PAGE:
In still other features, a media and speed independent device comprises the RAL module and further comprises a physical layer device (PHY) that communicates with the RAL module. A physical extension module communicates with the RAL module and with the external device using a physical extension interface. The physical extension interface includes a 10 Gbps attachment unit interface (XAUI) and the physical extension module includes a 10 Gbps media independent interface (XGMII) extender sublayer (XGXS) module. The physical extension interface is bidirectional serial and the physical extension module includes a 10 Gbps BASE-R (10GBASE-R) module. The PHY communicates with the RAL module using EXGMII.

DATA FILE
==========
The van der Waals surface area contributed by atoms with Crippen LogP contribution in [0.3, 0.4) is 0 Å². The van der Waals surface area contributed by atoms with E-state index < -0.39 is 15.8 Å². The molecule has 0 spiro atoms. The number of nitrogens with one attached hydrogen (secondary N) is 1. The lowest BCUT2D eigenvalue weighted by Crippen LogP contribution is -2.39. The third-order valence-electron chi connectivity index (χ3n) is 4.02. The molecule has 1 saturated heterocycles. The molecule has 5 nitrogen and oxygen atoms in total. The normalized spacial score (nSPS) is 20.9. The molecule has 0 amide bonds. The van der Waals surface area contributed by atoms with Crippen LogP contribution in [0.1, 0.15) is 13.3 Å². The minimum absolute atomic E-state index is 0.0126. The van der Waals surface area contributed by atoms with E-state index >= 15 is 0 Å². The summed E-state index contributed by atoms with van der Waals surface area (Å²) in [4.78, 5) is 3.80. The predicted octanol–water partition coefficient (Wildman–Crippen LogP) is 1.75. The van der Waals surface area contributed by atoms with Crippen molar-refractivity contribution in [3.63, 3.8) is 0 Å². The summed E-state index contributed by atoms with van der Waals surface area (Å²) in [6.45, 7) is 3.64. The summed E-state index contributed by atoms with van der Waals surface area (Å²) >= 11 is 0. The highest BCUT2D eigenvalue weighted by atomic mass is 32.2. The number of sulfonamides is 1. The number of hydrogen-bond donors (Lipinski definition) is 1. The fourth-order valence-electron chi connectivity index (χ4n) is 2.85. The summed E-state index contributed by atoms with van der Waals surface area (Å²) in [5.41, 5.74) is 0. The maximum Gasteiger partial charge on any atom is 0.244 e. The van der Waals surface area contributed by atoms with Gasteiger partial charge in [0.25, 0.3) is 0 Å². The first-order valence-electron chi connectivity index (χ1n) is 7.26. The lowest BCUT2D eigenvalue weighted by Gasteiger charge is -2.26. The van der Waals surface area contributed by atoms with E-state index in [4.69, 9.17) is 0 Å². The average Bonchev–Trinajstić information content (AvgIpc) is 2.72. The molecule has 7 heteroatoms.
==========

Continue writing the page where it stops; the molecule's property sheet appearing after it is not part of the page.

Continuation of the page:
A method for operating a rate adaptation layer (RAL) module comprises providing a first interface operating at a first rate and a second interface operating at a second rate; providing first and second input/output (I/O) modules that communicate with the first and second interfaces, respectively; receiving symbols from the first I/O module; transmitting the symbols n times to the second I/O module, where n is determined by the first and second rates; and selectively extracting symbols to be communicated to the first I/O module.